Who will pay for the project?

In October 2020, multi-year funding from the Department of Conservation was secured to help move into the testing and design phase of the project. We may need to build on this with contributions from philanthropic trusts, and public donations. 

The cost of the full eradication project is currently unknown. It is likely to be a combination of donations from philanthropic trusts, public donations and central government.

What predator removal tools/methods will be used and what will be their impact on the community and environment?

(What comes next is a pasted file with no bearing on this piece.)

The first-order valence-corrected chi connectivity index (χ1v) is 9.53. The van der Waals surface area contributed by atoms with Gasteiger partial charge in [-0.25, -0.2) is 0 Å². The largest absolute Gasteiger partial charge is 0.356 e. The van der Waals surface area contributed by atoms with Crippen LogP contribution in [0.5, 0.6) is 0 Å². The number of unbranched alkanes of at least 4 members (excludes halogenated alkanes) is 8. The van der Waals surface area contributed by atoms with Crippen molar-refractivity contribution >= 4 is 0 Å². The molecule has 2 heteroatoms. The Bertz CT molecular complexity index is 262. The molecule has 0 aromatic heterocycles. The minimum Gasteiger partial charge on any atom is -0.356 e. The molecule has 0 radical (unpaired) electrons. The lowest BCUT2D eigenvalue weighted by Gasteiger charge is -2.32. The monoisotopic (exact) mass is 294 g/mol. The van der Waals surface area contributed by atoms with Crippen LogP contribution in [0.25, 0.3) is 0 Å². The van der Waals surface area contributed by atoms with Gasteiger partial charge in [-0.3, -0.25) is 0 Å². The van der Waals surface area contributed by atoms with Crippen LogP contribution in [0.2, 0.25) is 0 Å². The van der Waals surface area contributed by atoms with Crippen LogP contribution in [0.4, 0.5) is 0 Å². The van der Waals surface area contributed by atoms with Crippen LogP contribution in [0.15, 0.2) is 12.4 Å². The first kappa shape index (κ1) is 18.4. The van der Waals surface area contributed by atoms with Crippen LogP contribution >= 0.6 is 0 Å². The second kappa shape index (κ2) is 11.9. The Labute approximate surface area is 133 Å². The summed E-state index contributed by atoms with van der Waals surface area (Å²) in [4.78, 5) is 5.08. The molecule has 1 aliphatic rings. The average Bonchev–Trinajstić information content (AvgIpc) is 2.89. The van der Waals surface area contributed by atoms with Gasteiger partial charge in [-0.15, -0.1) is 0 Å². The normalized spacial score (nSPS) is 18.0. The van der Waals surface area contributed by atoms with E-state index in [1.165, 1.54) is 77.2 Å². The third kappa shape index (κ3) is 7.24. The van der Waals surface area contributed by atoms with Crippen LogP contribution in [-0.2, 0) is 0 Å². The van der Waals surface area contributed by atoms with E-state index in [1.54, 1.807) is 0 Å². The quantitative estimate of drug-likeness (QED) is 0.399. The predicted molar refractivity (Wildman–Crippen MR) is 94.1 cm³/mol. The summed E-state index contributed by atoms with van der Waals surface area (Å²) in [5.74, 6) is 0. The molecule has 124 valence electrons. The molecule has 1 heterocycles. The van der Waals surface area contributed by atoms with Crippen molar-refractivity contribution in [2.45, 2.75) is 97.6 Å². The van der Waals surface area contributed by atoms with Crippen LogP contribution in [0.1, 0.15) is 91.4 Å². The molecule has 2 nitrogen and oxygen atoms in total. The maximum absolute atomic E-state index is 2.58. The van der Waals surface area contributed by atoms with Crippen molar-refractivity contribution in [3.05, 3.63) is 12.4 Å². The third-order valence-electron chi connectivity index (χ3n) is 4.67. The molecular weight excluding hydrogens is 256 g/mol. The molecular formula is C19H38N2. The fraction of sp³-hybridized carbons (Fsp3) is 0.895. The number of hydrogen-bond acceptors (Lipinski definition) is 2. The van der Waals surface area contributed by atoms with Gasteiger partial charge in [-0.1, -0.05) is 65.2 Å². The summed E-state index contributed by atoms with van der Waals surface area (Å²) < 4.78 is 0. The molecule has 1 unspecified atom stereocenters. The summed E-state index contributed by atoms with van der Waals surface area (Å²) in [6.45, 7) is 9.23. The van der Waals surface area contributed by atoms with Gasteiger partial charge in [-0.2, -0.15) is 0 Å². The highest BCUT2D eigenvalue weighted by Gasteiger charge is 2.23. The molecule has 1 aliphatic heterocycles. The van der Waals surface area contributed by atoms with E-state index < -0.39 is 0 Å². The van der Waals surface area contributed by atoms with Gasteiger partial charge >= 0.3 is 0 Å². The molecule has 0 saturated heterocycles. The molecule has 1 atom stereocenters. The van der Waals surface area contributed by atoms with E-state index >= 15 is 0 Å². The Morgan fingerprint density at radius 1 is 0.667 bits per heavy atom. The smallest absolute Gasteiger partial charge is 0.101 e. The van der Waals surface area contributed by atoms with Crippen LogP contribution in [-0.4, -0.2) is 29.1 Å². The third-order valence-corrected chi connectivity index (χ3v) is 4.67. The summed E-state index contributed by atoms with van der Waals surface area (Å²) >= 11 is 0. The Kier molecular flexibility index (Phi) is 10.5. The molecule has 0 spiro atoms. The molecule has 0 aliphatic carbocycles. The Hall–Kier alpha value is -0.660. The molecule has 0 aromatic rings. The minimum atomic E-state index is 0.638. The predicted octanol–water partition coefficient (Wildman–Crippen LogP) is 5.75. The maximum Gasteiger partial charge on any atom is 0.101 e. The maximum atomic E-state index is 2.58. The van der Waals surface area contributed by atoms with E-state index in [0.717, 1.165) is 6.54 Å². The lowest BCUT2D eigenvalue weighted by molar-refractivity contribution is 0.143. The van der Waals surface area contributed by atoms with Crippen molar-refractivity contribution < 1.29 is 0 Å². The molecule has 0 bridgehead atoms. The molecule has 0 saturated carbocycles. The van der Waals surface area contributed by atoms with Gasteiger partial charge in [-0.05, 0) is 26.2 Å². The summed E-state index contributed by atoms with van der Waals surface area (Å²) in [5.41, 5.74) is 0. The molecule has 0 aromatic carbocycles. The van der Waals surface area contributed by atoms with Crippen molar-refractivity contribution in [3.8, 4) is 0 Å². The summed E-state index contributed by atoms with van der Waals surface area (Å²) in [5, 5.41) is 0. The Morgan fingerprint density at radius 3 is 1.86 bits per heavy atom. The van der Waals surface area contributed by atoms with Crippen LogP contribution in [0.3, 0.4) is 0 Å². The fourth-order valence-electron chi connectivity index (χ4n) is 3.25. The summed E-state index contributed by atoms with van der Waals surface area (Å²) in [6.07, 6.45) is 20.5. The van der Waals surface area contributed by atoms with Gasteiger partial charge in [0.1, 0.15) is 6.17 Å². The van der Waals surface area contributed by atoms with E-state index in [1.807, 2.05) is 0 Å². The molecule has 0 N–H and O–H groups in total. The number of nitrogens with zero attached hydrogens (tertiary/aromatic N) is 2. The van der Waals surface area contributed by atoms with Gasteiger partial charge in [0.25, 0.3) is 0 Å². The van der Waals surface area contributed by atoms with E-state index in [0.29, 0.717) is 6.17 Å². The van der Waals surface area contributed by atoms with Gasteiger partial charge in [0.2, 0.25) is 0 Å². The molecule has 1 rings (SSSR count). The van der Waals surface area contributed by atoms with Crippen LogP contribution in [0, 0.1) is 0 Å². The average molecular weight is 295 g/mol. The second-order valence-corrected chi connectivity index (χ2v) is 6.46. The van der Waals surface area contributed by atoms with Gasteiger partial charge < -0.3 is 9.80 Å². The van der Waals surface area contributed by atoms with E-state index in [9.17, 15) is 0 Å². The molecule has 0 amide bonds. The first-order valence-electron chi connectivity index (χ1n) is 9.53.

At this stage, no proposals or decisions have been made on predator removal methods. Detailed options will be developed and the communities of interest will have plenty of opportunity to seek elaboration and express preferences over which one(s) they want to see implemented. If you would like to give us your feedback, please contact us here. 

Will aerial toxin be used?

To protect Rakiura into the future, some form of biosecurity border will be needed, but no decisions have been made yet. What methods will be used to achieve a Predator Free Rakiura and how they will affect residents, businesses and visitors is not known, but the communities of interest will have plenty of opportunities to seek elaboration and express preferences over which one(s) they want to see implemented. Designing and running trials will help to identify all available options, providing leadership and community groups with the knowledge they need to make an informed, collaborative decision.